SIPRI Report: India Now Has More Nuclear Warheads Than Pakistan

For the first time since their nuclear tests in 1998, India has outpaced Pakistan in the number of nuclear warheads it possesses, according to the Stockholm International Peace Research Institute (SIPRI). Released during the Eid holidays, the report shows India having 172 warheads compared to Pakistan's 170, marking a significant shift in the nuclear balance between the two arch-rivals.

Historically, Western assessments, including those from SIPRI and the International Panel on Fissile Materials (IPFM), have always placed Pakistan slightly ahead of India, usually by a margin of five to ten warheads. This latest development reflects a change in the dynamics of nuclear arsenals in South Asia.

The data from SIPRI, while based on satellite imagery and operational histories of uranium enrichment and plutonium production facilities, raises questions about the precision of these estimates due to the opacity of both countries' nuclear programs. Neither India nor Pakistan openly verify these Western assessments, contributing to ongoing skepticism about the accuracy of such reports.

There are claims that political motivations influence Western estimates of South Asian nuclear capabilities. India, with a comprehensive nuclear triad and vast indigenous uranium reserves, logically would have a robust nuclear arsenal. The 2008 Nuclear Suppliers Group (NSG) waiver further enabled India to import nuclear fuel, allowing it to conserve its own uranium for weapons development.

Despite the SIPRI report's findings, it notes that neither country currently has deployed nuclear weapons. However, India is reportedly moving towards a strategy of pre-attaching some warheads to their launchers during peacetime, indicating a shift in its nuclear posture.

As of January 2024, Pakistan's estimated 170 nuclear warheads are distributed across its developing nuclear triad, which includes aircraft, ground-launched ballistic and cruise missiles, and sea-launched cruise missiles. Pakistan's military doctrine, which does not adhere to a no-first-use policy, emphasizes the right to pre-emptive nuclear strikes, particularly due to perceived conventional force imbalances with India. The focus on non-strategic nuclear weapons is seen as a counter to India’s 'Cold Start' doctrine.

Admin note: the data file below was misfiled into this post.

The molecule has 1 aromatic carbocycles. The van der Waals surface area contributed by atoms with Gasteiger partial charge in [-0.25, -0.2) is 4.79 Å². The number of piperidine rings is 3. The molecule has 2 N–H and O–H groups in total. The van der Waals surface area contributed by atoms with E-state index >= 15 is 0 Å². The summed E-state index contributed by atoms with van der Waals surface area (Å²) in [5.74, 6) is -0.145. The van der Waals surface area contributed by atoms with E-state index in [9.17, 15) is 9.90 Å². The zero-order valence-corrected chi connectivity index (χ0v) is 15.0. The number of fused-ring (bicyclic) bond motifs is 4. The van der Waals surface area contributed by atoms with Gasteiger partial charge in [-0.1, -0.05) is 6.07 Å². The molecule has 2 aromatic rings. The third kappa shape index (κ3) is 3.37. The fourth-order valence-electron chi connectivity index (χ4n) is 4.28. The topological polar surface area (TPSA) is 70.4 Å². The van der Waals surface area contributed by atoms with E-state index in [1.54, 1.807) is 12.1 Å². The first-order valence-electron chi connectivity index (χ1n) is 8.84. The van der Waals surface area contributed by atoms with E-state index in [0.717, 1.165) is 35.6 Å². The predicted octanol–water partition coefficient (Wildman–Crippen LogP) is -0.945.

Pakistan’s air-delivered nuclear force comprises a small stockpile of gravity bombs and developing cruise missiles like the Ra’ad (Hatf-8). Combat aircraft such as the Mirage-III, Mirage-V, F-16, and JF-17 serve as potential nuclear delivery platforms. The land-based arsenal includes various missile systems like the Shaheen and Ghauri series, with the Shaheen-III and the Ababeel, which explores MIRV technology, still in development.

For sea-based capabilities, Pakistan is advancing the Babur-3 submarine-launched cruise missile (SLCM), although it currently lacks a submarine platform capable of deploying nuclear weapons, trailing behind India in this aspect.

India's 172 nuclear warheads form part of its developing triad, including aircraft, land-based missiles, and nuclear-powered ballistic missile submarines (SSBNs). India’s airborne nuclear capability features aircraft like the Mirage 2000H, Jaguar IS, and Rafale. The land-based missile arsenal includes several types of ballistic missiles, with new models like the Agni-P nearing deployment. The sea-based leg is expanding with plans for multiple SSBNs, enhancing India’s second-strike capabilities.

Globally, all nine nuclear-armed countries are modernizing their arsenals and deploying new nuclear-capable weapon systems. The SIPRI report highlights the persistent modernization efforts, including the development of new technologies like multiple independently targetable re-entry vehicles, which could significantly increase the number of deployable warheads.

Pakistan and India are both increasing their nuclear capabilities, with India now having a slight lead in the number of nuclear weapons, amid growing global tensions.

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